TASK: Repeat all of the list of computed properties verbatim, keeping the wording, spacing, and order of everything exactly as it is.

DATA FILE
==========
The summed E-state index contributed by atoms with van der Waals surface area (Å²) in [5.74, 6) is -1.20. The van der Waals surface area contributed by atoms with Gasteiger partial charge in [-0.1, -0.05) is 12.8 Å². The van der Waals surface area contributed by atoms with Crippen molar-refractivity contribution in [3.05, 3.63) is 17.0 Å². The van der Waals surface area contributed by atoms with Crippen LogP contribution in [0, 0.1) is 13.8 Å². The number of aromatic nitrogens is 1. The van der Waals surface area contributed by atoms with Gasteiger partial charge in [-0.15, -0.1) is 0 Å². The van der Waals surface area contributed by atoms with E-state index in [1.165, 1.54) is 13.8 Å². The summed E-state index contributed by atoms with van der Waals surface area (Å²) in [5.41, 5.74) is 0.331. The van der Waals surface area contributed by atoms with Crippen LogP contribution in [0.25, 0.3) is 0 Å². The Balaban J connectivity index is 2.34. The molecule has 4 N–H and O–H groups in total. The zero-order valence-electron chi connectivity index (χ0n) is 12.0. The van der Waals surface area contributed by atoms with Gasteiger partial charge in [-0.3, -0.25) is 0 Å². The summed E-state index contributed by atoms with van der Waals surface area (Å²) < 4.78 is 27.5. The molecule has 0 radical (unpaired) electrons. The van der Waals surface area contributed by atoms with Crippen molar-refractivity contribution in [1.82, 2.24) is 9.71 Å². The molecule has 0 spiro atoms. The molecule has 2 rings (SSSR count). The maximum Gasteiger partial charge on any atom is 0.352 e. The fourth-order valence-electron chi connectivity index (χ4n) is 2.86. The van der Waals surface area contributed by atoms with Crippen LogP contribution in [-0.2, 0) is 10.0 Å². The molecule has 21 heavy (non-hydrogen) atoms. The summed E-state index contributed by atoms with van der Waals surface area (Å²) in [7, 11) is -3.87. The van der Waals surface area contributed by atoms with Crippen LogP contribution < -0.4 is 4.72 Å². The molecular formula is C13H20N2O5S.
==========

The summed E-state index contributed by atoms with van der Waals surface area (Å²) in [5.74, 6) is -1.20. The van der Waals surface area contributed by atoms with Gasteiger partial charge in [-0.1, -0.05) is 12.8 Å². The van der Waals surface area contributed by atoms with Crippen molar-refractivity contribution in [3.05, 3.63) is 17.0 Å². The van der Waals surface area contributed by atoms with Crippen LogP contribution in [0, 0.1) is 13.8 Å². The number of aromatic nitrogens is 1. The van der Waals surface area contributed by atoms with Gasteiger partial charge in [-0.15, -0.1) is 0 Å². The van der Waals surface area contributed by atoms with E-state index in [1.165, 1.54) is 13.8 Å². The summed E-state index contributed by atoms with van der Waals surface area (Å²) in [5.41, 5.74) is 0.331. The van der Waals surface area contributed by atoms with Crippen LogP contribution in [0.25, 0.3) is 0 Å². The Balaban J connectivity index is 2.34. The molecule has 4 N–H and O–H groups in total. The zero-order valence-electron chi connectivity index (χ0n) is 12.0. The van der Waals surface area contributed by atoms with Gasteiger partial charge in [-0.3, -0.25) is 0 Å². The summed E-state index contributed by atoms with van der Waals surface area (Å²) < 4.78 is 27.5. The molecule has 0 radical (unpaired) electrons. The van der Waals surface area contributed by atoms with Crippen molar-refractivity contribution in [1.82, 2.24) is 9.71 Å². The molecule has 0 spiro atoms. The molecule has 2 rings (SSSR count). The maximum Gasteiger partial charge on any atom is 0.352 e. The fourth-order valence-electron chi connectivity index (χ4n) is 2.86. The van der Waals surface area contributed by atoms with Crippen LogP contribution in [-0.2, 0) is 10.0 Å². The molecule has 21 heavy (non-hydrogen) atoms. The summed E-state index contributed by atoms with van der Waals surface area (Å²) in [7, 11) is -3.87. The van der Waals surface area contributed by atoms with Crippen LogP contribution < -0.4 is 4.72 Å². The molecular formula is C13H20N2O5S.